IRS approves Lamar Advertising for REIT conversion

Associated Press file photo -- A worker tightens bolts on a Lamar  Advertising billboard in Texas. The Baton Rouge outdoor advertising company has received Internal Revenue Service permission to convert to a real estate investment trust. Show caption
Associated Press file photo -- A worker tightens bolts on a Lamar Advertising billboard in Texas. The Baton Rouge outdoor advertising company has received Internal Revenue Service permission to convert to a real estate investment trust.

Lamar Advertising Co., the Baton Rouge billboard giant, has received permission from the Internal Revenue Service to convert to a real estate investment trust.

The company’s conversion is expected to be effective as of Jan. 1, 2014. Part of that process involves merging Lamar into a new, wholly owned subsidiary. Shareholders must approve the merger.

Lamar shares spiked to $54.48, up $2.43, following the midmorning announcement. But shares quickly fell and closed at $51.16, down 89 cents on a day when market indexes generally were down. The company has traded in a 52-week range of $41.30 to $54.48.

Lamar has already completed the internal corporate restructuring necessary to comply with the real estate investment trust rules. Real estate investment trusts don’t have to pay corporate income taxes on profits as long as the trusts give at least 90 percent of profits to shareholders.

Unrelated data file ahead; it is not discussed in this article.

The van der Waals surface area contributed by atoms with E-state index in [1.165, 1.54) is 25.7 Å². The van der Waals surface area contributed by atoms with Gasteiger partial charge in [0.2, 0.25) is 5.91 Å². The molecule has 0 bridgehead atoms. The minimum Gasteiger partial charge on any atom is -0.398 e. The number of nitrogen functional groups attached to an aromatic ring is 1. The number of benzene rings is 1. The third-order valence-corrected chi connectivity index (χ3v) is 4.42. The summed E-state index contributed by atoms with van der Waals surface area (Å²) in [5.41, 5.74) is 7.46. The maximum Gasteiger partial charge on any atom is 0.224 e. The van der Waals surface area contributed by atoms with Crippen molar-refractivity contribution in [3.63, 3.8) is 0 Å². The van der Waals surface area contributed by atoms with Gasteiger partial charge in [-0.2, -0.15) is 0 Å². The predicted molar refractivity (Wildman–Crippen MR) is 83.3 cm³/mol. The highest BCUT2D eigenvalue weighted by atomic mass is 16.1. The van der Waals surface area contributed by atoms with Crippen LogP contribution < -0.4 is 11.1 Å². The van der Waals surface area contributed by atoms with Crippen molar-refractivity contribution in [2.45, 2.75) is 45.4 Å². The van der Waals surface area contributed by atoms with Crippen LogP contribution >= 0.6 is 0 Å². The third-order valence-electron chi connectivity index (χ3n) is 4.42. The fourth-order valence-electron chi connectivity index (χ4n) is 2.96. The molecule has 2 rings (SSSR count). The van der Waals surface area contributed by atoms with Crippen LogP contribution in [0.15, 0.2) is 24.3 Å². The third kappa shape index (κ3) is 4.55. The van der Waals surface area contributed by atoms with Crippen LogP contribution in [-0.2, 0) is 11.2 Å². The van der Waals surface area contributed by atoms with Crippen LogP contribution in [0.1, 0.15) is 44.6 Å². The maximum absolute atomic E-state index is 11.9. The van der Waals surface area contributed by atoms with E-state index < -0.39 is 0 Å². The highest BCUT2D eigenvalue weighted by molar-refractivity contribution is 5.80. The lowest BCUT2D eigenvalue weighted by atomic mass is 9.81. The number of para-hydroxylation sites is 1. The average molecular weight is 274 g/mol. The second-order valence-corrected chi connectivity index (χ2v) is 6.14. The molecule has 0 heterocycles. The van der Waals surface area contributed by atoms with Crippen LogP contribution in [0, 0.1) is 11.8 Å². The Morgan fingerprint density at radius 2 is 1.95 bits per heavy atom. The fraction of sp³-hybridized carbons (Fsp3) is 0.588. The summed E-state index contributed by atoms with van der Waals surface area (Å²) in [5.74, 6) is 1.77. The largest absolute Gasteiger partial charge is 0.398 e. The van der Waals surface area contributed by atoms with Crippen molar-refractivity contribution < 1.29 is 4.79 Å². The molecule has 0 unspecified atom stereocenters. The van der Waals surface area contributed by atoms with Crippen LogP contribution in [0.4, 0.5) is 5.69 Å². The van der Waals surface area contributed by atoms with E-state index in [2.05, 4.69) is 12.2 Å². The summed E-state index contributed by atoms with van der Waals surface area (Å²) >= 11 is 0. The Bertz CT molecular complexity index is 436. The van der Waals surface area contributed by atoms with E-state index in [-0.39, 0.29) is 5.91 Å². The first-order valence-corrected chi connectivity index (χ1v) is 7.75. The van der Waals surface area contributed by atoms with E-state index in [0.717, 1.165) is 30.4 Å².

Lamar has been waiting on the IRS ruling since November 2012. The process typically takes three to six months.

The shift to a REIT allows firms to return excess cash to shareholders, avoid federal income taxes and boost the value of their stock.

The company said in 2012 that it generates more cash than it needs, and that a REIT would be a way to distribute excess cash to shareholders. Shareholders pay income tax on the dividends they receive.

As a REIT, Lamar projects 2014 net income in the range of $268.7 million to $278.3 million, or $2.81 to $2.91 per share, with annual dividends per share estimated at $2.50.

The company said it also expects to spend roughly $100 million on capital expenditures in 2014, with about $45 million of the total on acquiring new assets. The remaining $55 million will be spent to maintain its existing assets and for operating equipment.

Founded in 1902, Lamar operates more than 150 outdoor advertising companies in 44 states, Canada and Puerto Rico, logo businesses in 22 states and the province of Ontario, Canada, and over 60 transit advertising franchises in the United States, Canada and Puerto Rico.

The company has more than 144,000 billboards, 1,900 digital displays and 34,000 transit displays.